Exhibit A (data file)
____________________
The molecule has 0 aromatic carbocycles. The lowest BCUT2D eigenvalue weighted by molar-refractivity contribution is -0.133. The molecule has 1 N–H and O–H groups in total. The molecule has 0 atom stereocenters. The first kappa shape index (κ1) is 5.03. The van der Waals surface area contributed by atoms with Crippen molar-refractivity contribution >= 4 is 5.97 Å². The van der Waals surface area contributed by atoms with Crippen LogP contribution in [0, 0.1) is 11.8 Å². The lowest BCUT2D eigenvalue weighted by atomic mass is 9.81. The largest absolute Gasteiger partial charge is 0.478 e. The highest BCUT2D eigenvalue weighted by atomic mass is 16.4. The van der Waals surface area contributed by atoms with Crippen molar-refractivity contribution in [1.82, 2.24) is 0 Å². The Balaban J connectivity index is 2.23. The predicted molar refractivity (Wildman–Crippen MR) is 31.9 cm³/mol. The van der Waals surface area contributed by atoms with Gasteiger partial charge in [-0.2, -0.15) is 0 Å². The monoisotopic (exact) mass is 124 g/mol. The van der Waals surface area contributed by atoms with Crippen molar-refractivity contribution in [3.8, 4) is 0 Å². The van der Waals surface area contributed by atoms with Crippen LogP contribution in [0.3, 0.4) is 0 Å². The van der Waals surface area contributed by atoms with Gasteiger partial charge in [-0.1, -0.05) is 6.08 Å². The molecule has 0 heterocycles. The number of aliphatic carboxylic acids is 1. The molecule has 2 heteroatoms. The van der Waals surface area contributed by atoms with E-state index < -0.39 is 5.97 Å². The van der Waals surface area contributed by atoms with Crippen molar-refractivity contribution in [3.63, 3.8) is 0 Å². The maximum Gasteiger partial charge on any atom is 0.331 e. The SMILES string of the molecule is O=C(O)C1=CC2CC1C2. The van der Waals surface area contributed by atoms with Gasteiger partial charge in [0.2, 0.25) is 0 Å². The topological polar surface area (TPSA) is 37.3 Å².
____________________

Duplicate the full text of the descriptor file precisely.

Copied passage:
The molecule has 0 aromatic carbocycles. The lowest BCUT2D eigenvalue weighted by molar-refractivity contribution is -0.133. The molecule has 1 N–H and O–H groups in total. The molecule has 0 atom stereocenters. The first kappa shape index (κ1) is 5.03. The van der Waals surface area contributed by atoms with Crippen molar-refractivity contribution >= 4 is 5.97 Å². The van der Waals surface area contributed by atoms with Crippen LogP contribution in [0, 0.1) is 11.8 Å². The lowest BCUT2D eigenvalue weighted by atomic mass is 9.81. The largest absolute Gasteiger partial charge is 0.478 e. The highest BCUT2D eigenvalue weighted by atomic mass is 16.4. The van der Waals surface area contributed by atoms with Crippen molar-refractivity contribution in [1.82, 2.24) is 0 Å². The Balaban J connectivity index is 2.23. The predicted molar refractivity (Wildman–Crippen MR) is 31.9 cm³/mol. The van der Waals surface area contributed by atoms with Gasteiger partial charge in [-0.2, -0.15) is 0 Å². The monoisotopic (exact) mass is 124 g/mol. The van der Waals surface area contributed by atoms with Crippen molar-refractivity contribution in [3.8, 4) is 0 Å². The van der Waals surface area contributed by atoms with Crippen LogP contribution in [0.3, 0.4) is 0 Å². The van der Waals surface area contributed by atoms with Gasteiger partial charge in [-0.1, -0.05) is 6.08 Å². The molecule has 0 heterocycles. The number of aliphatic carboxylic acids is 1. The molecule has 2 heteroatoms. The van der Waals surface area contributed by atoms with E-state index < -0.39 is 5.97 Å². The van der Waals surface area contributed by atoms with Crippen molar-refractivity contribution in [3.63, 3.8) is 0 Å². The maximum Gasteiger partial charge on any atom is 0.331 e. The SMILES string of the molecule is O=C(O)C1=CC2CC1C2. The van der Waals surface area contributed by atoms with Gasteiger partial charge in [0.2, 0.25) is 0 Å². The topological polar surface area (TPSA) is 37.3 Å².